Welcome to the 8th annual #SpookyShowcase! The Spooky Showcase celebrates the dark minds of creatives around the world through short stories and artistic creations that are dark in nature, macabre, or horror themed.
This year’s theme is Twisted Fairy Tales. Expect twisted legends, creepy creations, and dark fairy tales that will keep you up at night. Visit each day in the month of October for a scare. The master schedule is here.
By Kathleen Palm
The voice in my head whispers to me. She calls me sister.
But I have no sister.
I stare at my peanut butter sandwich, poking dents in the bread with my finger. The dream returned last night. A bar. Dancing. Drinking. Not real, but for the lingering sting of alcohol in my throat.
Only it’s just a dream.
My fingernail taps against the rim of the plate. Red polish, like blood.
Are they dreams?
I didn’t paint my nails this color.
I like red.
I press my hands to my head and mutter, “You’re not real.”
The words are a reaction, one therapists told me to chant. But the words mean nothing. For she is real.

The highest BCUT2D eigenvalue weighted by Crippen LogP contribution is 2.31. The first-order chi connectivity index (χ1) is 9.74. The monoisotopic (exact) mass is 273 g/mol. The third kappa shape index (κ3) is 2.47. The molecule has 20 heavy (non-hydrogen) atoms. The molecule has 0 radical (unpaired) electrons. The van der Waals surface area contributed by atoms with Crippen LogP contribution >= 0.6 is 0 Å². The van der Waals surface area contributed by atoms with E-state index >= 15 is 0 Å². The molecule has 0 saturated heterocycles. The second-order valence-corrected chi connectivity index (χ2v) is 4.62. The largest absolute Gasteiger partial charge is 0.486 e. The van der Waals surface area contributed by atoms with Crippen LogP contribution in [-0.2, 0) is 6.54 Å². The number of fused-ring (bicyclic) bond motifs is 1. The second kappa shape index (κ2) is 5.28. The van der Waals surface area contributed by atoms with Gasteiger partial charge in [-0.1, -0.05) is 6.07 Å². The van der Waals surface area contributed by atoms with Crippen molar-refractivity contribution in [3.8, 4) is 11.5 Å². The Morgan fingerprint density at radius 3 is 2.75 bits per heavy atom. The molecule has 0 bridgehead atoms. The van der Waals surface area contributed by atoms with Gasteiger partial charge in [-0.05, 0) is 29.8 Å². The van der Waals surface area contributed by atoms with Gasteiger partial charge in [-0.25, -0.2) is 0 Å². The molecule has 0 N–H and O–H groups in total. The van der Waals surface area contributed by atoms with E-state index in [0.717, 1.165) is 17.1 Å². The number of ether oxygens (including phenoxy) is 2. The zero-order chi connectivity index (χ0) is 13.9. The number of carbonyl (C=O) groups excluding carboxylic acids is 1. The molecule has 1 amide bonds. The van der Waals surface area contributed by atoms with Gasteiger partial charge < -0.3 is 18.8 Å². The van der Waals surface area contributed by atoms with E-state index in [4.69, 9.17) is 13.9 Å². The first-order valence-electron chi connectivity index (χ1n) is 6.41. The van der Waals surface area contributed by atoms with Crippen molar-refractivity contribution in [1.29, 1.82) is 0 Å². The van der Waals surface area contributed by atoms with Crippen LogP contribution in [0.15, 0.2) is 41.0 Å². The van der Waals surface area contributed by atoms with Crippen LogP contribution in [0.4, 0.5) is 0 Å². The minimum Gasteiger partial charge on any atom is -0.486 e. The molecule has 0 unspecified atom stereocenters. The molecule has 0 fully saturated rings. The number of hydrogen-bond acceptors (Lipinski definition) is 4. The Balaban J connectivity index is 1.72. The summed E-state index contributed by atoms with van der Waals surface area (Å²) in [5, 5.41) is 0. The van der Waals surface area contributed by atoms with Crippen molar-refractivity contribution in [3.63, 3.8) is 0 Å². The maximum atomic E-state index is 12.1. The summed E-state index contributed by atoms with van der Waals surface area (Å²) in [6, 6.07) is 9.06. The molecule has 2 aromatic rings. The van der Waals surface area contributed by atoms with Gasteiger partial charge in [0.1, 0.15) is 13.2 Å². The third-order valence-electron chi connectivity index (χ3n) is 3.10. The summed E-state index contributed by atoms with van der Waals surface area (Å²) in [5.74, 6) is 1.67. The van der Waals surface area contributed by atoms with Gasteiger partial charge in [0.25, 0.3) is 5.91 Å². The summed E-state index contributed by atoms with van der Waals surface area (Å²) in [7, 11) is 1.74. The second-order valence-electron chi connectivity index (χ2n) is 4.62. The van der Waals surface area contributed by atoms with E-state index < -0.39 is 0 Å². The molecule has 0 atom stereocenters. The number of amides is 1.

Straight, light-blond hair scatters over my shoulders as I lean forward to finish eating, but my pale fingers tremble. My appetite fades. The wood chair squawks as I stand, the white kitchen cabinets a blur as I stomp to the trash and dump my lunch.
Turning, I catch my reflection in the microwave. The voice has always been there. Mom took me to hundreds of doctors. I took a million different medications. Nothing quieted the her, so I stopped admitting to hearing it.
And tried to ignore it. Because she’s bad.
I swear I see her lurking deep in my eyes, in the curl of my lips, in the flutter of my lashes. But I’m not bad.
I head across the living room’s squeaky wood floor to the front door. My hand curls around my purse and apron that hang on the hooks. Doubt and fear crowd in my mind and scream.
There are memories.
Of Teri. Of George. Of Mr. Elliot.
Of a broken nose. Of a shattered arm. Of a classroom demolished with a sledgehammer.
Except that wasn’t me. I reach for the doorknob.
It was us.
With a sob, I slump against the brown door. “No. I don’t hurt people.”
Always good. Always kind.
Gathering my wits, I stand straight and grip the doorknob. “I’m a nice person.” I rush out into the July afternoon sun and down the concrete front steps where the scent of exhaust mixes with the threat of heat stroke. Traffic putters down the street lined with houses and trees and cars. Dogs bark. Someone yells.